Snow Day

20151215-HP9A0026The National Weather Service has been warning us that this was coming.  With a track record like theirs, however, to actually have a pile of snow land in Cheyenne was not considered a sure thing.  But today they were right.

We don’t really get a lot of snow here.  Occasionally we will get dumped on, but it melts or blows away, and much of winter is just cold, brown and miserable.  Every once in a while, though, it turns lovely.

Not everyone feels this way about snow. It seems the older we get (We = me and Sherry) that the more grousing we hear about winter weather.  Sherry and I love the snow, and we have talked many times about retiring to a place that had a real winter.  Like the ones we had in Wisconsin.

Growing up in South Milwaukee, we learned about snow.  It typically showed up in November, then hung around until March.  Rather than go through the snow- melt – snow process that we have in Cheyenne, it missed the melt step in the cycle.

All winter log, the combination of Dad blowing all the snow to the little grassy spot between the sidewalk and the street and the city snow plows pushing it in the same place, we often had mounds of the stuff that would reach 6 feet high, making it an adventure pulling out of the driveway. We never knew if we were going to get whacked as we hit the street, because we couldn’t see what was coming from either side.

All winter long, we would play in the snow. Sledding down Miller Hill, Lady Finger, and an assortment of places too scary to be named.  It was always a challenge to hit the snow fence that kept us from the traffic with our sleds, seeing if we had enough residual energy to break the wooden slats in the fence with the metal fronts of our sleds.  Hours were spent going down those hills at breakneck speed, then trudging back up to do it all over again.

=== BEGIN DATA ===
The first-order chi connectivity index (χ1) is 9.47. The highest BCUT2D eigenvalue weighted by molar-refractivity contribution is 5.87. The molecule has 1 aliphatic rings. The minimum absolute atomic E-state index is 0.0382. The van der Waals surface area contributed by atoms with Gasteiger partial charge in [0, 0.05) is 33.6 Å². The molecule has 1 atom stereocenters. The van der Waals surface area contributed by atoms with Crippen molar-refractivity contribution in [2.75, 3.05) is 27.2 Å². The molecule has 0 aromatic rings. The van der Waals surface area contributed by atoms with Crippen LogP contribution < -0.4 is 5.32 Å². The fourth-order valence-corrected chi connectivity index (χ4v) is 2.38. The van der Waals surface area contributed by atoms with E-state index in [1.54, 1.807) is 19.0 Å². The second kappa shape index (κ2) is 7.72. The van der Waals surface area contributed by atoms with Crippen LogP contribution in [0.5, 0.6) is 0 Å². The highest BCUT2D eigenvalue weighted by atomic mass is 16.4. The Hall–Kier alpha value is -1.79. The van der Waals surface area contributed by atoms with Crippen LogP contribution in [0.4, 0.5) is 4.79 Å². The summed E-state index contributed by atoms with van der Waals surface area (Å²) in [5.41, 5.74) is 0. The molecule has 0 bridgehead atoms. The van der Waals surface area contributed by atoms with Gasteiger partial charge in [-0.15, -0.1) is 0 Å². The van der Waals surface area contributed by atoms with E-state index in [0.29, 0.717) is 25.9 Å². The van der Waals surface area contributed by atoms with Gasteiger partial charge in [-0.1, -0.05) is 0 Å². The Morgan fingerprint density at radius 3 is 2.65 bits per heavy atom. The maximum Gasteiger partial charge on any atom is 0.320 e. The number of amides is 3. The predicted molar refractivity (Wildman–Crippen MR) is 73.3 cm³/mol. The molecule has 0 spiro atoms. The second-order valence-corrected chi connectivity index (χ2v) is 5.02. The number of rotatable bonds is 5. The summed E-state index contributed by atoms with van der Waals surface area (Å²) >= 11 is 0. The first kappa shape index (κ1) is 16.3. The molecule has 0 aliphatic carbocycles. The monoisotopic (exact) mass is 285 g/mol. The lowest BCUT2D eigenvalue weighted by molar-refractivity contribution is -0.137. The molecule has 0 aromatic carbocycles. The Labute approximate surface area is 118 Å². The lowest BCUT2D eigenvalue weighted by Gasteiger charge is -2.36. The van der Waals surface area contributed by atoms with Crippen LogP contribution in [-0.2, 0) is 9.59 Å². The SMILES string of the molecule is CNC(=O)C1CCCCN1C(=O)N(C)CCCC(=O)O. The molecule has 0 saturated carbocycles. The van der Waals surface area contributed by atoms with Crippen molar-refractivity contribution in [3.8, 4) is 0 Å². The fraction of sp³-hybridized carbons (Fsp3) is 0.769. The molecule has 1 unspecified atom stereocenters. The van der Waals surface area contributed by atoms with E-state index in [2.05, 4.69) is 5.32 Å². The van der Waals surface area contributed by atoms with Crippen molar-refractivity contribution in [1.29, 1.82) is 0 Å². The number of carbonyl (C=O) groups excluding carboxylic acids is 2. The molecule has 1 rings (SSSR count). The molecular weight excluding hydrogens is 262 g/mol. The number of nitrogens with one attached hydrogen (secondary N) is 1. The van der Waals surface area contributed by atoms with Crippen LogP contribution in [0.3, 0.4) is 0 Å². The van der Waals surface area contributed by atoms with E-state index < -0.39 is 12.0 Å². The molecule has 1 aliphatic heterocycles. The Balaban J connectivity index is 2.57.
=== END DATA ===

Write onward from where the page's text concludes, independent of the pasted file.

Miller Hill had three runs that melded into one about halfway down. Games of chicken were common, with three sled drivers all starting at the same time – one from each side and one from the middle – seeing who could get the the common crossing first and how close we could come to a fiery wreck before going down the big part of the run.

The middle run was the steepest, and it started at the railroad track at the top.  To do this properly, you had to lay down on the sled, face first, then hook your feet over the tracks while hanging onto the sled, dangling at 45 degrees down hill.  The combination of lifting your feet off the track plus gravity equaled a hundred mile-per-hour run into the face of death itself, ending at the aforementioned snow fence.  Cracking a slat was a coveted result.

Well, maybe there’s a little exaggeration in those tales.  But not much, at least to a 10 year-old boy.  Spending 3 hours on a Sunday afternoon with my friends, in 15 degree weather, flying down an icy hill propelled only by momentum were some of the best times of my childhood.

And we never wore helmets.

My love of snow today is a result of all that.  Now it’s snow shoeing, cross country skiing, or watching it come down from the comfort of my living room.  But I still relive those memories every time the white stuff blankets the ground, and I relish every minute of it.

Thank you God for the gift of snow!  And thanks to the National Weather Service for getting this one right!

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One Response to “Snow Day”

  1. Atiyab Says:

    OH how lucky you are i Love Snow
    But in my city it never snows 😦

    Like

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